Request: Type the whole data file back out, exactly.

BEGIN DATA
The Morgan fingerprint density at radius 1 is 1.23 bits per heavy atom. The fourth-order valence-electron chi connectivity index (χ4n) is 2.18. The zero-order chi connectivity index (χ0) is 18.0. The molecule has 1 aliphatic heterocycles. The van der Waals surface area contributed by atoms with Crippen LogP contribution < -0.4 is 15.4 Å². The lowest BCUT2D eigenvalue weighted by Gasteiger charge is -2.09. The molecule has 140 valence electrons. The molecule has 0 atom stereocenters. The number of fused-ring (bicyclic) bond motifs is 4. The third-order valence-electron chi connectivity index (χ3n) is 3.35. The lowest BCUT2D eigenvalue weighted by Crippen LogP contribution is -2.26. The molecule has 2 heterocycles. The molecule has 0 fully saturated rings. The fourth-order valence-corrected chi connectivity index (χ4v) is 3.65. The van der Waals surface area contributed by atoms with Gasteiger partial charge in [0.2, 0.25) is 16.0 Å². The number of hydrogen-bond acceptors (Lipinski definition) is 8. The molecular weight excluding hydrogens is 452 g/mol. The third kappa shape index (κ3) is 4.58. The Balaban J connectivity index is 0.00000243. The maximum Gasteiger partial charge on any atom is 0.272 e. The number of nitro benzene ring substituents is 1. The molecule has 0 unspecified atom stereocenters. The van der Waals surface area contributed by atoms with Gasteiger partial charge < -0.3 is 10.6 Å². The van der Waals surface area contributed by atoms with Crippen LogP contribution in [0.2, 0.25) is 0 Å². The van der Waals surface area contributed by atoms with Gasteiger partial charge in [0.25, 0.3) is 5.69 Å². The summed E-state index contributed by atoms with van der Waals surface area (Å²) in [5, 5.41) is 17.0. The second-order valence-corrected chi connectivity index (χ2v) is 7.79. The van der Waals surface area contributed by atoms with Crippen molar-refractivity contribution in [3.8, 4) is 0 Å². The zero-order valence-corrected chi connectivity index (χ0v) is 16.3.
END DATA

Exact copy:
The Morgan fingerprint density at radius 1 is 1.23 bits per heavy atom. The fourth-order valence-electron chi connectivity index (χ4n) is 2.18. The zero-order chi connectivity index (χ0) is 18.0. The molecule has 1 aliphatic heterocycles. The van der Waals surface area contributed by atoms with Crippen LogP contribution < -0.4 is 15.4 Å². The lowest BCUT2D eigenvalue weighted by Gasteiger charge is -2.09. The molecule has 140 valence electrons. The molecule has 0 atom stereocenters. The number of fused-ring (bicyclic) bond motifs is 4. The third-order valence-electron chi connectivity index (χ3n) is 3.35. The lowest BCUT2D eigenvalue weighted by Crippen LogP contribution is -2.26. The molecule has 2 heterocycles. The molecule has 0 fully saturated rings. The fourth-order valence-corrected chi connectivity index (χ4v) is 3.65. The van der Waals surface area contributed by atoms with Gasteiger partial charge in [0.2, 0.25) is 16.0 Å². The number of hydrogen-bond acceptors (Lipinski definition) is 8. The molecular weight excluding hydrogens is 452 g/mol. The third kappa shape index (κ3) is 4.58. The Balaban J connectivity index is 0.00000243. The maximum Gasteiger partial charge on any atom is 0.272 e. The number of nitro benzene ring substituents is 1. The molecule has 0 unspecified atom stereocenters. The van der Waals surface area contributed by atoms with Gasteiger partial charge < -0.3 is 10.6 Å². The van der Waals surface area contributed by atoms with Crippen LogP contribution in [0.2, 0.25) is 0 Å². The van der Waals surface area contributed by atoms with Gasteiger partial charge in [0.25, 0.3) is 5.69 Å². The summed E-state index contributed by atoms with van der Waals surface area (Å²) in [5, 5.41) is 17.0. The second-order valence-corrected chi connectivity index (χ2v) is 7.79. The van der Waals surface area contributed by atoms with Crippen molar-refractivity contribution in [3.8, 4) is 0 Å². The zero-order valence-corrected chi connectivity index (χ0v) is 16.3.